Signs and Symptoms of N2O/ O2 Sedation
Upon completion of this chapter, the reader should be able to:
1. Recognize the signs and symptoms of appropriate minimal sedation using nitrous oxide and oxygen.
2. Recognize the signs and symptoms of oversedation using nitrous oxide and oxygen.
Individual biovariability accounts for different reactions to various amounts of N2O. Some individuals experience several symptoms; others experience only a few. Symptoms are intense for some and insignificant for others. In some instances, signs are obvious; other times, signs are subtle. It is extremely important that the clinician is aware of the signs and symptoms that may be expressed when N2O/O2 sedation is administered and monitored. Keeping a constant vigil is imperative, because pleasant sensations may quickly become unpleasant. Knowledge of the appropriate technique and associated physical, physiologic, and psychological changes increases the practitioner’s confidence with the procedure and minimizes negative patient experiences. The ultimate goal is to increase patient comfort through relaxation.
A. A desirable level of sedation for both patient and operator using N2O/O2 sedation can be achieved by the use of the titration-time technique plus careful monitoring of the patient’s signs and symptoms. Certain physical, physiologic, and psychological effects may manifest in individuals when N2O and O2 are administered (Box 12-1).
B. It is imperative that the operator recognize when the desired effects are reached, because this point indicates that an appropriate level of sedation is accomplished, and administration of additional drug is not necessary. The operator must watch closely for the following:
1. Psychological signs
a. The patient is relaxed and comfortable (Figure 12-1).
b. If asked, the patient acknowledges a reduced sense of fear and anxiety.
c. The patient’s mood may be categorized as happy, pleasant, satisfied, or even ambivalent (Figure 12-2).
2. Body movement
a. Relaxation may be expressed overtly or inadvertently through physical movements. Signs of relaxation may include shoulders dropping, legs uncrossing, and arms positioned looser on arm rests.
b. Patients usually take deeper respirations when they are relaxed. A deep sigh or large inhalation may signal the patient is relaxing.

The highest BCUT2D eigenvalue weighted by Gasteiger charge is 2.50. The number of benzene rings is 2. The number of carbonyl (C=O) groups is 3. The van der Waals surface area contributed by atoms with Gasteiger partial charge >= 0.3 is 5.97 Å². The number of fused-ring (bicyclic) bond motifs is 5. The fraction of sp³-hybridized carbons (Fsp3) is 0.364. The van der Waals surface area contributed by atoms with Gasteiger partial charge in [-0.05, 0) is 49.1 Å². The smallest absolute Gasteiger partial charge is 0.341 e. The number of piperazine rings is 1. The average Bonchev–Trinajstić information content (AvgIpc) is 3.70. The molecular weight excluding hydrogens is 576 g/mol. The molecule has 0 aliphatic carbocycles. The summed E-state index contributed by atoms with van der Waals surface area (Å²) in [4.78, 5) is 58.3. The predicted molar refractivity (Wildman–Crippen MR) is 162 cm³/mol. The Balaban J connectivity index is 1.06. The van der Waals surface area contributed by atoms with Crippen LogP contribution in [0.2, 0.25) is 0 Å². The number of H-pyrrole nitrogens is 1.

a. The activity of the patient’s eyes is a good indicator of the level of sedation. With experience, the operator will often be able to make accurate judgments about the level of sedation by looking at the patient’s eyes.
b. Initially, during preparatory steps, patients’ eyes will be active. Patients will be alert, and their eyes will follow the operator’s actions and movements. This purposeful activity may lessen with sedation, because patients are no longer focused on the activities of others.
c. As sedation begins, the activity of the patient’s eyes will begin to slow. Eye movement will be reduced, and blink rate will be slower (Figure 12-3). Although not recommended, patients may indicate their eyes are heavy and want to close them.
d. As sedation continues, there will be a point, often, when the eyes may appear “glazed” or “glassy.”
4. Facial expression
a. Patients who are appropriately sedated are content. There is more of a “flat” expression rather than one that is “alert.”
b. There should be no signs of tension on the patient’s face. The patient’s forehead is a good place to look for tension and subsequent relaxation. When a patient is relaxed, muscles in the forehead and brow area should not be tight or strained.
c. Patients will also smile easily. Smiles may come during questioning about how they are feeling or patients will smile without conversation. The smile correlates with a happy, joyful mood. Patients may also “giggle a little.” They may say they “just can’t help but smile” followed by a short, slight laugh.
a. When appropriately sedated, patients are fully conscious and aware of their surroundings. With relaxation, patients’ surroundings are no longer threatening, and patients will have a sense of well-being.
b. Patients will be able to respond rationally and coherently to the operator’s inquiry or directions. They can maintain conversation. With N2O/O2 sedation, protective cough and gag reflexes remain intact. It is important to stress that patients refrain from talking to receive the drug’s effects and minimize contamination of the environment.
c. If a local anesthetic injection is given during the procedure, the operator can test the patient’s level of sedation by asking, “Would this be a good time to give you the injection?” Patients will affirm the injection can be given when they are appropriately sedated and will be accepting of the procedure. Anecdotally, the success of this questioning has proven />